If your workplace is unionized, then each union’s staff is in charge of appointing an employee representative. If your workplace is not unionized, the site's employees are able to select a representative directly. Management is not permitted to choose the employee representative, and OSHA inspectors have final say in any dispute. Typically, the walkaround in a non-unionized workplace goes unaccompanied. You should know your employee representative and be able to contact them quickly in the case of a surprise inspection.
Hazard Assessments and Safety Trainings
Keep documentation of all known workplace hazards. The OSHA inspector will want to know this information. They will also check that employees have up-to-date training as required. An OSHA employee rights poster must be displayed in a visible location, and all employees should be able to articulate your site's safety policies.
Keep Clear and Organized Documentation
While you won't be able to specifically prepare in advance for a surprise inspection, you can help minimize its disruption by maintaining relevant documentation in an easy-to-access location. Share this location with your employees. All records, employee contracts and complaints, worker compensation files, insurance forms, and third party audits may be relevant. Any safety issues discussed in a third party audit must have been corrected before OSHA’s inspection or you risk a citation for willful violation -- which will cost you $145,027.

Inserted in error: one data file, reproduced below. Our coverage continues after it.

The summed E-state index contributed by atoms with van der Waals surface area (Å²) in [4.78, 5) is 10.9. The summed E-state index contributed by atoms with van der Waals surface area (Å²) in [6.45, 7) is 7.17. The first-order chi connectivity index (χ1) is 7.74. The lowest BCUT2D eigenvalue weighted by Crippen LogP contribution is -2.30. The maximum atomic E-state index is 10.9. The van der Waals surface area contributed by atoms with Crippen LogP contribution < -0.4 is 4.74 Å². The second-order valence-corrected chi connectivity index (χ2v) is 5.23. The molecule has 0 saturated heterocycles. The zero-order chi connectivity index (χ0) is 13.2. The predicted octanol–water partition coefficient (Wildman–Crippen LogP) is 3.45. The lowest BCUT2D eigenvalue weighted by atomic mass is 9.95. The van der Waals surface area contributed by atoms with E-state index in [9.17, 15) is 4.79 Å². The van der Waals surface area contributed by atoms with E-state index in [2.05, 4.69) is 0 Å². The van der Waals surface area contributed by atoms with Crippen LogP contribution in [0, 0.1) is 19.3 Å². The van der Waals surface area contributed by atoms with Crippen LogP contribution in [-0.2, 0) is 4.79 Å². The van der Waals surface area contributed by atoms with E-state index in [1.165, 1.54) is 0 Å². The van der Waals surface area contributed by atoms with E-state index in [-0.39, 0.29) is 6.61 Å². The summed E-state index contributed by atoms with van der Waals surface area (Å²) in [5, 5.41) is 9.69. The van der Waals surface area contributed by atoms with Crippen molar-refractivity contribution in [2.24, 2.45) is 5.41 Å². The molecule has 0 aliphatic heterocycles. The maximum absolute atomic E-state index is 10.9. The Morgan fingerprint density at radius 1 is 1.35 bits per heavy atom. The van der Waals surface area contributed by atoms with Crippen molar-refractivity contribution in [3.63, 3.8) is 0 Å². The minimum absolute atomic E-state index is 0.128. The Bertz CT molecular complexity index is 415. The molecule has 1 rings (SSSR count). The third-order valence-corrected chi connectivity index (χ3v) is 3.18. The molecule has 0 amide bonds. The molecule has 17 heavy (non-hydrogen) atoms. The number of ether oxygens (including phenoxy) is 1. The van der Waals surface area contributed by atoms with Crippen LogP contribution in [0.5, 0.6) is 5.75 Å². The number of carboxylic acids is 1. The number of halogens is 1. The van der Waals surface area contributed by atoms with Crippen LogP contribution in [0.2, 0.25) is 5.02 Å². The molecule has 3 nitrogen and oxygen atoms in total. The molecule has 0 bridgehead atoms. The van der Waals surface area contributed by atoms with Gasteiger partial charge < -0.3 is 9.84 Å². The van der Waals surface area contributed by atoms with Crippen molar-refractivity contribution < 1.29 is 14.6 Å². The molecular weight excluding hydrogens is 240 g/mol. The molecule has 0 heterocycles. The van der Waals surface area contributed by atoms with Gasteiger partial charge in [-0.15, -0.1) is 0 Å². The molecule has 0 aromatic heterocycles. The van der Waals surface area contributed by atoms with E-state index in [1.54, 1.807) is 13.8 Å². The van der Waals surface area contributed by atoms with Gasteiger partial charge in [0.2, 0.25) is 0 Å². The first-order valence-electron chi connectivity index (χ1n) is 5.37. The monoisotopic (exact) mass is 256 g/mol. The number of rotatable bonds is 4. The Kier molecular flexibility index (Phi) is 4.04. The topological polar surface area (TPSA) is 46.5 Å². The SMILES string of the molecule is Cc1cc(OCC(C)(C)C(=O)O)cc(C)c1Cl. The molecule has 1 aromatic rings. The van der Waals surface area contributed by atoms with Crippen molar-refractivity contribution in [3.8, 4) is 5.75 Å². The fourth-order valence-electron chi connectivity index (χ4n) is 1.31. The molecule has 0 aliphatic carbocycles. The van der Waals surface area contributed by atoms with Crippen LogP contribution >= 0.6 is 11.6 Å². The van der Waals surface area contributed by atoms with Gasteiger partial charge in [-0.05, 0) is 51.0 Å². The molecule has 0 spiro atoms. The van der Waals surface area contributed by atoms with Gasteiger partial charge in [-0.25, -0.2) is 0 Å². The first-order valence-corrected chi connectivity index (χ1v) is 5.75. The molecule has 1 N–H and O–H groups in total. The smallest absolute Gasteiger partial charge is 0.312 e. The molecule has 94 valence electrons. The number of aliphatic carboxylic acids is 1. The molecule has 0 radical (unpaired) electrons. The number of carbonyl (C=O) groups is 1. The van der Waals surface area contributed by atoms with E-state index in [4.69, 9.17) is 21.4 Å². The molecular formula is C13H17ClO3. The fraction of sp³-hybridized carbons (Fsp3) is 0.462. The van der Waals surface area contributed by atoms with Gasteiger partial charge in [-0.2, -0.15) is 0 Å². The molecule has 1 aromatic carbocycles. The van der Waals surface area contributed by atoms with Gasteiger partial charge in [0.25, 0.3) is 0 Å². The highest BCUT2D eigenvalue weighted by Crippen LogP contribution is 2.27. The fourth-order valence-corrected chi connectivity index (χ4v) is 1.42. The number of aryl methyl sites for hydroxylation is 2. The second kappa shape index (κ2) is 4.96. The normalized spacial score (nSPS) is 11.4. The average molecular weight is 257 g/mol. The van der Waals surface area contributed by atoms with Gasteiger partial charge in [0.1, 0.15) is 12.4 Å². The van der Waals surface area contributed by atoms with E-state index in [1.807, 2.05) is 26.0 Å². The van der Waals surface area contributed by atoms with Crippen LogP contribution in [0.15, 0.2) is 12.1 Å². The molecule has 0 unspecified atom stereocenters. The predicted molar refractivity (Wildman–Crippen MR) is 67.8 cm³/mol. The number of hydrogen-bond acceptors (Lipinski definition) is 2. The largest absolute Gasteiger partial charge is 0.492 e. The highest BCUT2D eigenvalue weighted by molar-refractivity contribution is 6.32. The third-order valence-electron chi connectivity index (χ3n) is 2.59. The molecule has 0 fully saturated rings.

Related Content: 5 Things You Should Do Before Your Next OSHA Inspection
Know your rights
It is your responsibility to know your rights and help your employees understand theirs.
Employees have the right to decline an interview with an OSHA inspector for any reason. OSHA investigators do not have the right to tape record any of their interviews or conversations with employees, nor can they make an employee sign a witness statement.
If an employee decides to sign a witness statement, they have the right to examine it to ensure that all information is correct before signing. If it is not in their native language, they can request that one in their native language be provided for them, which OSHA must accommodate. Employees have the right to request a copy of any witness statements that they sign, and should do so.
Both employers and employees have the right to request summaries of any testing or sampling that is done on the premises.
In the event that you receive a citation, you have the right to file a notice of contest or a petition for modification of an abatement date. You must notify your employees through a written announcement if you choose to do so.
perform internal audits
The best way to be prepared for a surprise OSHA inspection is to conduct periodic audits and ensure your workplace is safe and clean. If you are not confident that your workplace meets OSHA standards, reach out to a third party for an audit and develop a corrective action plan as needed.
Listen to complaints and concerns from your employees. How you address these issues in the moment could be the deciding factor for an employee who is considering contacting OSHA.
While an OSHA inspection may catch you by surprise, it doesn’t need to catch you unprepared. Keep your workers informed and trained, your workplace secure, and your documentation up to date. Lastly, be aware of your rights. By following these steps, your site will be set up to make a compliance officer’s visit as smooth as possible.